Saturday, February 11, 2017

Fighting With the Neighbors

People had barely settled into this newly built neighborhood before the scavengers went trolling.

Scavengers: elderly people who live in a community, whose subsistence depends partially or wholly on collecting, sorting and cashing in recyclables. Any community in China is likely to have any number of scavengers. Any street in China is likely to be patrolled by scavengers. Scavengers roam from neighborhood to neighborhood, day in and day out, every day, all day long. They sort their booty in front of their apartment building, and maybe store it there overnight in order to increase their haul the next day.

As you might guess, scavenging is a competitive sport. Therefore hauls not immediately cashed in must be secured, lest someone avail themselves to an already declared stash. 

Since the building I live in filled up, the foyer has been plagued with alternately growing and shrinking piles of scavenger loot. Not only recyclables but other broken-down items that perhaps might be repurposed. Depending on what time of day it is, entering the building itself could be an iffy proposition, as several scavengers live in my stairwell, and they all seem to sort their stuff in front of the building's entrance at the same time. If it is raining, they argue about who should use the foyer first: there is not room enough for everyone AND their loot, and heaven forbid a stray bottle should roll into someone else's pile!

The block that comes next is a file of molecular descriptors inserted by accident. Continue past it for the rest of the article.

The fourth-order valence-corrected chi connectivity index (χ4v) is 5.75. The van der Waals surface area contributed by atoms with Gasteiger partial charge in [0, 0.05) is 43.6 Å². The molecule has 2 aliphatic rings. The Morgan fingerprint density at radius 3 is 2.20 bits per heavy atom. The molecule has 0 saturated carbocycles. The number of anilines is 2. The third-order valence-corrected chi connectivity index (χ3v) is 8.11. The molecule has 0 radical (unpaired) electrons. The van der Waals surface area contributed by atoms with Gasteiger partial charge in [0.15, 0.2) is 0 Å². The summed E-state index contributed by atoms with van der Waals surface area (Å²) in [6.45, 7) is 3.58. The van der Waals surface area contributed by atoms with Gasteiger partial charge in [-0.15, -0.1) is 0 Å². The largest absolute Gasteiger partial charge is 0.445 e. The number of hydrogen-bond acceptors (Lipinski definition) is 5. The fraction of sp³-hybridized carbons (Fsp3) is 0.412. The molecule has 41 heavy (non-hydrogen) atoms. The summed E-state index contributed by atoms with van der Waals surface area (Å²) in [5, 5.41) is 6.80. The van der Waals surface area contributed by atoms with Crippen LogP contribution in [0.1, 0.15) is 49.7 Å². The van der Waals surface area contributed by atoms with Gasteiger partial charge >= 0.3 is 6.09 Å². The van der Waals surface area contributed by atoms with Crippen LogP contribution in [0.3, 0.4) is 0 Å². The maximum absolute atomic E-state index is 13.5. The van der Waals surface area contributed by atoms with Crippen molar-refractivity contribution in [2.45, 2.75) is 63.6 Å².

Living on the ground floor is a mixed blessing. I cannot park my bike in the foyer; upstairs neighbors have claimed what little space there is left among the various piles of detritus. I lug my bike into my apartment. That works out well. What is not so great is hearing the scavengers mutter to themselves while sorting, or listening to them fight, just outside my front door.

The foyer is not the only place loot gets stored: my balcony and directly below are also prime spots because that area is hidden from view by the lobby entrance, which juts out about 4 feet from the building's facade.

Over the years I've had stuffed animals, shoes, clothing and assorted trinkets: phone covers, a Hello Kitty tin, broken hair bands, keychains and the like placed on my balcony. Below it I've found a chair, a half a suitcase – literally!, a whole suitcase, a shoe cabinet, a giant pile of styrofoam, some clothes, and a host of other things. If left unchecked, my balcony and immediate vicinity would be buried under such piles.

To set the record straight:

1.      I firmly believe in recycling.
2.      It breaks my heart to see senior citizens picking through garbage cans.

To that end, I sort recyclables in my house and set them outside, by the communal the trashcan when I have a bagful, to spare community elders the indignity of picking through the trash with their bare hands in the off-chance that there might be something of value.

I do not use my balcony for anything. Until about six months ago, I really didn't care whether there was anything stored either on my balcony or in front of it. But I had been getting tired of seeing piles all over the place.

Now I'm fed up with it.